In the past two decades, 245 school shootings in the U.S. have claimed 146 lives, according to data maintained by the Washington Post.
Overall, more than 236,000 students have been on school grounds during a shooting in the past 20 years, the Post reports. Yet little is known about the impact these events have had on the mental health of survivors, according to a new study.
Researchers from Stanford, Northwestern and Yale universities examined 44 school shootings across the country – 15 of which included at least one fatality – and found local exposure to a fatal event increased antidepressant use among people under age 20.
The shootings occurred between January 2008 and April 2013, according to the study.
“There are articles that suggest school shootings are the new norm – they’re happening so frequently that we’re getting desensitized to them – and that maybe for the people who survive, they just go back to normal life because this is just life in America. But what our study shows is that does not appear to be the case,” said study co-author Maya Rossin-Slater, a faculty fellow at the Stanford Institute of Economic Policy Research, in a statement. “There are real consequences on an important marker of mental health.”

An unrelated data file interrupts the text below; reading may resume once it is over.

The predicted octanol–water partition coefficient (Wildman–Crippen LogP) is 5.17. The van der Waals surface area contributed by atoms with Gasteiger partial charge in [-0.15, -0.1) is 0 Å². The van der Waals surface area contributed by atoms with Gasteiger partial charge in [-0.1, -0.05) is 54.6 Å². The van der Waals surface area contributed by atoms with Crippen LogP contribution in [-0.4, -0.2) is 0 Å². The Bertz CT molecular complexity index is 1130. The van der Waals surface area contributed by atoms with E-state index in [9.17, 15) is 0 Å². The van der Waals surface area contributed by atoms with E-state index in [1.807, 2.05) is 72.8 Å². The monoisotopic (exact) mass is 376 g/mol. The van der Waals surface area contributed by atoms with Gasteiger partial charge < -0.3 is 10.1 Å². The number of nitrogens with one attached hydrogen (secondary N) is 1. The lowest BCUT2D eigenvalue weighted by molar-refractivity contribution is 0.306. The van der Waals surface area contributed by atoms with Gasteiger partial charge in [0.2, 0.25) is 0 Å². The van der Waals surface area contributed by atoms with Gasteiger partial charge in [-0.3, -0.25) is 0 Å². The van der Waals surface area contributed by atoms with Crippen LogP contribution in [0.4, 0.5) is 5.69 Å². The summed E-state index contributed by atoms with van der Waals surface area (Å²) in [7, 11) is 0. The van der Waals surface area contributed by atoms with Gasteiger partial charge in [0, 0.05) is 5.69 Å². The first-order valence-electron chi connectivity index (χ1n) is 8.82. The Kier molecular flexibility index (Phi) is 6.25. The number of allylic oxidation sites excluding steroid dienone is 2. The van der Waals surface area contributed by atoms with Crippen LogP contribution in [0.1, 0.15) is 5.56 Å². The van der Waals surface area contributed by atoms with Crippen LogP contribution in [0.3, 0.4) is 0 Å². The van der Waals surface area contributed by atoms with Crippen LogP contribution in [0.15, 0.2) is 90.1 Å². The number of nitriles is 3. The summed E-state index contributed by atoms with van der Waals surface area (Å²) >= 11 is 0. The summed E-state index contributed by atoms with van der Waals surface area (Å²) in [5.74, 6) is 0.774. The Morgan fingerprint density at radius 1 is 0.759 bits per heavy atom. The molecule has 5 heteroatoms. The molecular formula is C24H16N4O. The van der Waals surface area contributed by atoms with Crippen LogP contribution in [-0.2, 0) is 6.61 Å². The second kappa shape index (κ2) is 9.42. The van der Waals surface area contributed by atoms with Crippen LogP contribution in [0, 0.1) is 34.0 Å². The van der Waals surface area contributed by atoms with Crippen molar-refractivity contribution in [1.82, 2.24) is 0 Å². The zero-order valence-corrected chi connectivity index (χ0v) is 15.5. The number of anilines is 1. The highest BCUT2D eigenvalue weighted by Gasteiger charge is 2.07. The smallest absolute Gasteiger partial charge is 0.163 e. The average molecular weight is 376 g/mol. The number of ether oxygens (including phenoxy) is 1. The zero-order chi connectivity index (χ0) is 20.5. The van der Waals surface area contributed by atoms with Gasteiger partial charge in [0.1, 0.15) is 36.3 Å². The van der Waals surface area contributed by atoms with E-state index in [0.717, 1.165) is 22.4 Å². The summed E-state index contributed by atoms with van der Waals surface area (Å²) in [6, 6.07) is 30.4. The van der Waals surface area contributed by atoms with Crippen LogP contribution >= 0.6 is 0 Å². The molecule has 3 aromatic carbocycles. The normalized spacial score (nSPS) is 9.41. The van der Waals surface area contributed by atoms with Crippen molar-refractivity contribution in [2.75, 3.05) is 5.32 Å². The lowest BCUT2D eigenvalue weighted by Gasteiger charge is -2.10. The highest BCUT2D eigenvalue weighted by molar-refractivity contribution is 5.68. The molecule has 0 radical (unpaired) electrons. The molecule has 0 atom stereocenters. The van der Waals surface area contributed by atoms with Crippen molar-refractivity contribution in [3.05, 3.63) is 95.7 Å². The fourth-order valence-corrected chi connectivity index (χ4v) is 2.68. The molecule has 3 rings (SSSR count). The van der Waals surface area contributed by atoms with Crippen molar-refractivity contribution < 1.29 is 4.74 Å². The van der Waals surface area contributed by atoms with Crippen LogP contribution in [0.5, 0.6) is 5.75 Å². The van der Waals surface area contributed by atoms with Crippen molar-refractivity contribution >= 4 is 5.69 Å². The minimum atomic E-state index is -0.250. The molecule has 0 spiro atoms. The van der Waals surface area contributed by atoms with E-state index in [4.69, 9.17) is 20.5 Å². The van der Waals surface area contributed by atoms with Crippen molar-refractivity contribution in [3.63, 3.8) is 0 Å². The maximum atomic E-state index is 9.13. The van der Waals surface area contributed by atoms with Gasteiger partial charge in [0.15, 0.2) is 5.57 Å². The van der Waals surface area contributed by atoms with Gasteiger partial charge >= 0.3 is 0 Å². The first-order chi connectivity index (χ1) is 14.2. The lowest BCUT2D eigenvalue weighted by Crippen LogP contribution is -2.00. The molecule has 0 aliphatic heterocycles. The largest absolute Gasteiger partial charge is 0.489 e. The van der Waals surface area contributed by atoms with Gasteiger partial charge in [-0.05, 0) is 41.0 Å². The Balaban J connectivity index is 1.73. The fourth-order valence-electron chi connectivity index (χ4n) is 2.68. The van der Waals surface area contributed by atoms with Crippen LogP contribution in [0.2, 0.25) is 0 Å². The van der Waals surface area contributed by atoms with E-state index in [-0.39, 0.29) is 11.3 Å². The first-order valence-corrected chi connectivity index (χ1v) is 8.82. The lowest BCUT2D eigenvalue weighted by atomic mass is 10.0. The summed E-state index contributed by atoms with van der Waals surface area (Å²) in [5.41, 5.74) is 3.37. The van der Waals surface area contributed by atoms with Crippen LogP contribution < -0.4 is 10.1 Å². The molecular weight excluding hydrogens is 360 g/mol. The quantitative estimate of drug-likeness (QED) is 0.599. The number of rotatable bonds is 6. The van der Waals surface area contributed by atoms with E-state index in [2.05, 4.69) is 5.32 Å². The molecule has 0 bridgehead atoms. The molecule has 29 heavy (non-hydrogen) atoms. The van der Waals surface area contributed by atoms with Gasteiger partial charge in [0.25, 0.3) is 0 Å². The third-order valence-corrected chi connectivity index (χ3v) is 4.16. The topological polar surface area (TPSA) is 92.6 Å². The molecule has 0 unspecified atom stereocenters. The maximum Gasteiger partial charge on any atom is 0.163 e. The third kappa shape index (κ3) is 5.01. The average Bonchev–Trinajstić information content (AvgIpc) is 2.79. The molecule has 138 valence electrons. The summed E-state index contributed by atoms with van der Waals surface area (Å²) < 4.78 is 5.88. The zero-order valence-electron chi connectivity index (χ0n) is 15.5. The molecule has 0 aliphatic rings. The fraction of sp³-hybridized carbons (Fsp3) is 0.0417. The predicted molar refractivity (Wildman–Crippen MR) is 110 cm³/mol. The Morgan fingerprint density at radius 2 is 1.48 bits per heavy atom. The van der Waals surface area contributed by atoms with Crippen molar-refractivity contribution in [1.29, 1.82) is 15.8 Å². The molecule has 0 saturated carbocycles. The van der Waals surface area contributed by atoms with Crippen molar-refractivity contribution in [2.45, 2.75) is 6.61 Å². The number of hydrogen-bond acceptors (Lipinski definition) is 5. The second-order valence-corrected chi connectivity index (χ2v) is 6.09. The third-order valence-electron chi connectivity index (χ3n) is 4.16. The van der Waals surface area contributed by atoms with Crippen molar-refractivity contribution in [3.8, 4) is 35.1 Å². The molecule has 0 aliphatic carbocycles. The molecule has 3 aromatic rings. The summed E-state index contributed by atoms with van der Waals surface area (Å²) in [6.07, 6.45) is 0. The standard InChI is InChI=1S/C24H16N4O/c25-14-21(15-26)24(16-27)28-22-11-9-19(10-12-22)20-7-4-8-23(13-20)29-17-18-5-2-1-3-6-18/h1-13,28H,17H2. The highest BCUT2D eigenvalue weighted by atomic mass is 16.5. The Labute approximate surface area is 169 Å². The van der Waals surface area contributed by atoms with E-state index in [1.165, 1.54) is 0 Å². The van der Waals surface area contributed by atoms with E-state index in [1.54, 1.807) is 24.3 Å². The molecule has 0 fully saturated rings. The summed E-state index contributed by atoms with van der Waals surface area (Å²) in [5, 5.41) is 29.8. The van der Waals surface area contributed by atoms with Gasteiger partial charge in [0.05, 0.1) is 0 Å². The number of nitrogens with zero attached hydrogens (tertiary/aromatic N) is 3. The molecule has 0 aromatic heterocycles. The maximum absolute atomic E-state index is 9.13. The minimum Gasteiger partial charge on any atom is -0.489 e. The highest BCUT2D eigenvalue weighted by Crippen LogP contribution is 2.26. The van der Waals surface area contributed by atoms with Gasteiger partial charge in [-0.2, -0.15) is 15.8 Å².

To assess the impact of a school shooting on youth mental health, researchers examined the number of antidepressants prescribed to youth, which researchers say is an important marker of youth mental health, in the years prior to and following a shooting.
They found that in the two years following a fatal shooting, antidepressant prescriptions for youth rose by 21% within 5 miles of the affected school. That increase persisted three years following a fatal shooting, according to the study.
“There’s a clear, strong timing of this mental health response to the shooting,” said study co-author and Northwestern University assistant professor Hannes Schwandt. “The immediate impact on antidepressant use that we find, and its remarkable persistence over two, and even three years, certainly constitutes a stronger effect pattern than what we would have expected.”
The study also found that distance from a school shooting mattered. “Once you get 10 miles from a school (where a fatal shooting occurred), you don’t see any effect on antidepressant prescriptions,” said Molly Schnell, an assistant professor at Northwestern and study co-author.
Researchers also did not find a significant effect on antidepressant prescriptions for youth following nonfatal school shootings, which suggests there’s something more traumatic about fatal shootings, according to Schnell.
Adult antidepressant use didn’t appear to be significantly affected by local school shootings, according to the study.
In the paper, researchers acknowledge youth antidepressant use is “unlikely to capture the full mental health consequences” of school shootings and say more research is needed. But they hope that their work can be used to inform policy discussions on school shootings.
Sam Trejo of Stanford University and Lindsey Uniat of Yale University were also co-authors on the paper.